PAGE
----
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U.S. onshore wind power becoming mainstream

Commercial offshore wind development the next frontier for U.S. renewables.

By Daniel J. Graeber
U.S. onshore wind power becoming mainstream
Land-based wind power now entrenched in national electricity grid, a report from the U.S. Department of Energy finds. File photo by Pat Benic/UPI | License Photo

WASHINGTON, Nov. 19 (UPI) -- With more than 30 percent of new electricity coming from wind power, the U.S. Department of Energy said the industry is becoming entrenched in the power sector.

The Department of Energy published a 24-page document highlighting trends in the renewable power sector. Wind energy, the report said, is becoming a "mainstream power source," accounting for 31 percent of all new electricity capacity added to the U.S. grid between 2008 and last year.

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"Wind now provides 4.4 percent of total U.S. electricity generation, 23 states have at least 500 megawatts of wind installed, and in nine states, wind exceeds 10 percent of total in-state electricity generation," the report said.

As of last year, there were 65,000 MW of land-based wind power on the grid and another 13,600 MW is under construction. Longer turbine blades and taller towers are making wind technology more efficient and cost-competitive. Those advances mean potential wind power output could increase by 67 percent above what's currently deployed.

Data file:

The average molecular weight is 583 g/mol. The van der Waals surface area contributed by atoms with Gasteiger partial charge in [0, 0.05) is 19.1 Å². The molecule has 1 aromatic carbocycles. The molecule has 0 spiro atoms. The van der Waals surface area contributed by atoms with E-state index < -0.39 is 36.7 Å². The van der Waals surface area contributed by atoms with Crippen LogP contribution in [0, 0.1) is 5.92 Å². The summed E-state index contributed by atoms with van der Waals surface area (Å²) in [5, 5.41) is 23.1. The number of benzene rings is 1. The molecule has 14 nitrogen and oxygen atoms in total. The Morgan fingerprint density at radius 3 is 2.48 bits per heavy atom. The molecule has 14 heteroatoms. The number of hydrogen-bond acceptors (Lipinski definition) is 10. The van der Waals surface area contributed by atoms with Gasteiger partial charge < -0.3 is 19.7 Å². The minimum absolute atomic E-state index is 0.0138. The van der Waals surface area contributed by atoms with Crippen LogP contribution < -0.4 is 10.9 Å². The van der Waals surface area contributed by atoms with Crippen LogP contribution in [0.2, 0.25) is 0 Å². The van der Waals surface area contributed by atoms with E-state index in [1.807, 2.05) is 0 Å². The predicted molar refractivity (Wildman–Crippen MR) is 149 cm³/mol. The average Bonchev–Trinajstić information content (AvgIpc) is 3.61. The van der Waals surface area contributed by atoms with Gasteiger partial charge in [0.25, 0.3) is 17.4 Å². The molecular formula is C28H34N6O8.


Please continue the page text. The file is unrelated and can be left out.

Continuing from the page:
The next frontier for the United States is offshore wind power. Project leaders Deepwater Wind and General Electric this week opened a temporary Rhode Island manufacturing center for the development of components of its Block Island wind farm. What will be the first commercial offshore wind farm in the United States should be generating power by late 2016.

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A combined 307,590 acres may be considered for offshore wind energy development in the next phase of deployment off the coast of North Carolina.

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